Army: Disposal Of Sarin Containers To Begin Next Spring

Associated Press Writer

RICHMOND, Ky. (AP) - Army officials said Friday they expect to begin work next spring to destroy three tanks of deadly nerve agent at Blue Grass Army Depot - including one that leaked a gallon of liquid in August.

Kevin Flamm, program manager for the Assembled Chemical Weapons Alternatives, said the process of neutralizing the nerve agent with chemicals would take 80 days and likely conclude in May. The federal government will pay for the operation, which he expects to cost $1.7 million.

It will be the first time the Army has used a mobile unit based in Aberdeen, Md., known as a chemical agent transfer system to neutralize chemical weapons stored at a stockpile. The other weapons stored at Blue Grass must be destroyed by 2017 to comply with an international treaty.

A community advisory board will hear the proposal Friday afternoon in Richmond. Flamm said the Army determined the proposal was safer than another one that would have required using explosives to destroy the agent.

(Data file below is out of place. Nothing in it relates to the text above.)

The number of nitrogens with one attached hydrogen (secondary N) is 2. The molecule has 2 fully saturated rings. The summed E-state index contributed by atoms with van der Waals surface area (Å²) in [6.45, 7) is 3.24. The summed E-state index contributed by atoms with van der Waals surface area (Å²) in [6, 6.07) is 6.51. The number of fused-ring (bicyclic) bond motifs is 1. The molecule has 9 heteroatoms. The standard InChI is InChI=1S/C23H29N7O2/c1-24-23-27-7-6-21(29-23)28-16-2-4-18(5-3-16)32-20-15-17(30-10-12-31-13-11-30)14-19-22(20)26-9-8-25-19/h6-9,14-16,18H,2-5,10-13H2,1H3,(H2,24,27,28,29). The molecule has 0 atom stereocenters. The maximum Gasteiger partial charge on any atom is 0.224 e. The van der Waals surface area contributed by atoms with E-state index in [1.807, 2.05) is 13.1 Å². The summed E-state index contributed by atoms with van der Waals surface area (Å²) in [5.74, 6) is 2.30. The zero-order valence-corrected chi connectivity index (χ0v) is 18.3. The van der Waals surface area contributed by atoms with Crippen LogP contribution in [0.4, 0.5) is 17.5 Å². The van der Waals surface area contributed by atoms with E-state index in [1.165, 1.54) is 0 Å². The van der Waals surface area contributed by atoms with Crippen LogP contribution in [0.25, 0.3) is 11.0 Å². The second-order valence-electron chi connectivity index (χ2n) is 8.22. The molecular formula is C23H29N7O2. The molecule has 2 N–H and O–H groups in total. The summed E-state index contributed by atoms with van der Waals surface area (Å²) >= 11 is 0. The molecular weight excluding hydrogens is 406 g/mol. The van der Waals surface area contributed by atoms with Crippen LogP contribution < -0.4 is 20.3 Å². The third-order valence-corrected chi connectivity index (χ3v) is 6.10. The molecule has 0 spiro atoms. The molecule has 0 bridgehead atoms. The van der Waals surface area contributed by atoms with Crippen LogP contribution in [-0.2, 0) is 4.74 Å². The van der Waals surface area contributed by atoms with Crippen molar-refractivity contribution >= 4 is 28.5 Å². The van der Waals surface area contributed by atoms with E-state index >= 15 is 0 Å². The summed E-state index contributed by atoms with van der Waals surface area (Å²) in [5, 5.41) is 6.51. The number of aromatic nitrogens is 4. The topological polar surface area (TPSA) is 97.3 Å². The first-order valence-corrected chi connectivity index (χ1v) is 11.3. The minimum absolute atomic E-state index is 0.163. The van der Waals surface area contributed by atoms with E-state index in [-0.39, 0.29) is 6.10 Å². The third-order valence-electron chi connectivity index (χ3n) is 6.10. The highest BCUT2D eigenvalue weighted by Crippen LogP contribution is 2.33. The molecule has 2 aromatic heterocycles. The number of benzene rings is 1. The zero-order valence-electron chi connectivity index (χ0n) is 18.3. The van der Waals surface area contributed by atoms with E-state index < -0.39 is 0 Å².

During a media briefing Friday morning, Lt. Col. Tom Closs, commander of the chemical destruction program at the depot, said he had no reason to believe any sarin vapor was released from the igloo, even though both vents were open at the time of the Aug. 27 leak.

"There's absolutely no way, no indication whatsoever any agent escaped," Closs said.

He said he based those conclusions on the lack of any reported health problems for workers who might have been exposed and a model that projected the likely air flow after the leak.

There was no air monitoring system outside the igloo at the time, but Closs said that isn't necessary because of the sophisticated monitoring inside.

(Copyright 2007 by The Associated Press. All Rights Reserved.)

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